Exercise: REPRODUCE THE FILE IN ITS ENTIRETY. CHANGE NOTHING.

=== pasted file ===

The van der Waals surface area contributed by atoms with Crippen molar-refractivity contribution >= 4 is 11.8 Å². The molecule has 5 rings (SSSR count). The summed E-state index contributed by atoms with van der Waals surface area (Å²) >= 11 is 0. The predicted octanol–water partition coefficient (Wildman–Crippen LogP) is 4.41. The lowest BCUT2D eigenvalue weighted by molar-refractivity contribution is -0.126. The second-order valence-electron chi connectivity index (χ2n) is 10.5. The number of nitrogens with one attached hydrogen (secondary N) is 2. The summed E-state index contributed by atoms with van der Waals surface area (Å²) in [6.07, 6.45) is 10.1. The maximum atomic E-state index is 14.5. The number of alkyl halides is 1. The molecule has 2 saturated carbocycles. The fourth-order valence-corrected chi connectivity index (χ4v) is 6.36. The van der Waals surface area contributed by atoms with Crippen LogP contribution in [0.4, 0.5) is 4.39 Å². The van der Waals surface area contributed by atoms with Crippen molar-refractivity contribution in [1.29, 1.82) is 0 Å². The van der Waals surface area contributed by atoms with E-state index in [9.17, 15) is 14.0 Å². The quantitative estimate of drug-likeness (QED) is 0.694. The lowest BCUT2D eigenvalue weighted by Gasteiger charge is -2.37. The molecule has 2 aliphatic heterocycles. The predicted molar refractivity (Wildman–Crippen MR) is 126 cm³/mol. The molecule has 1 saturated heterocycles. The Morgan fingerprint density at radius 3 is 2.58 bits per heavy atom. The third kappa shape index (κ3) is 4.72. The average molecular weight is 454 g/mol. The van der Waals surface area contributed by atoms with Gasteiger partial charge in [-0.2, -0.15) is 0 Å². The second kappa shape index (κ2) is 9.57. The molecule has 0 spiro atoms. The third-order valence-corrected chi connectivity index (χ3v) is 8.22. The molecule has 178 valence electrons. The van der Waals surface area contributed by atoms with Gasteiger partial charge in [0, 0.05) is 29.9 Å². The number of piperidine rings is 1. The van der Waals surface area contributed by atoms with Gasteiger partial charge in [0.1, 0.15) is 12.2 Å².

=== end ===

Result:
The van der Waals surface area contributed by atoms with Crippen molar-refractivity contribution >= 4 is 11.8 Å². The molecule has 5 rings (SSSR count). The summed E-state index contributed by atoms with van der Waals surface area (Å²) >= 11 is 0. The predicted octanol–water partition coefficient (Wildman–Crippen LogP) is 4.41. The lowest BCUT2D eigenvalue weighted by molar-refractivity contribution is -0.126. The second-order valence-electron chi connectivity index (χ2n) is 10.5. The number of nitrogens with one attached hydrogen (secondary N) is 2. The summed E-state index contributed by atoms with van der Waals surface area (Å²) in [6.07, 6.45) is 10.1. The maximum atomic E-state index is 14.5. The number of alkyl halides is 1. The molecule has 2 saturated carbocycles. The fourth-order valence-corrected chi connectivity index (χ4v) is 6.36. The van der Waals surface area contributed by atoms with Crippen LogP contribution in [0.4, 0.5) is 4.39 Å². The van der Waals surface area contributed by atoms with Crippen molar-refractivity contribution in [1.29, 1.82) is 0 Å². The van der Waals surface area contributed by atoms with E-state index in [9.17, 15) is 14.0 Å². The quantitative estimate of drug-likeness (QED) is 0.694. The lowest BCUT2D eigenvalue weighted by Gasteiger charge is -2.37. The molecule has 2 aliphatic heterocycles. The predicted molar refractivity (Wildman–Crippen MR) is 126 cm³/mol. The molecule has 1 saturated heterocycles. The Morgan fingerprint density at radius 3 is 2.58 bits per heavy atom. The third kappa shape index (κ3) is 4.72. The average molecular weight is 454 g/mol. The van der Waals surface area contributed by atoms with Gasteiger partial charge in [-0.2, -0.15) is 0 Å². The second kappa shape index (κ2) is 9.57. The molecule has 0 spiro atoms. The third-order valence-corrected chi connectivity index (χ3v) is 8.22. The molecule has 178 valence electrons. The van der Waals surface area contributed by atoms with Gasteiger partial charge in [0, 0.05) is 29.9 Å². The number of piperidine rings is 1. The van der Waals surface area contributed by atoms with Gasteiger partial charge in [0.1, 0.15) is 12.2 Å².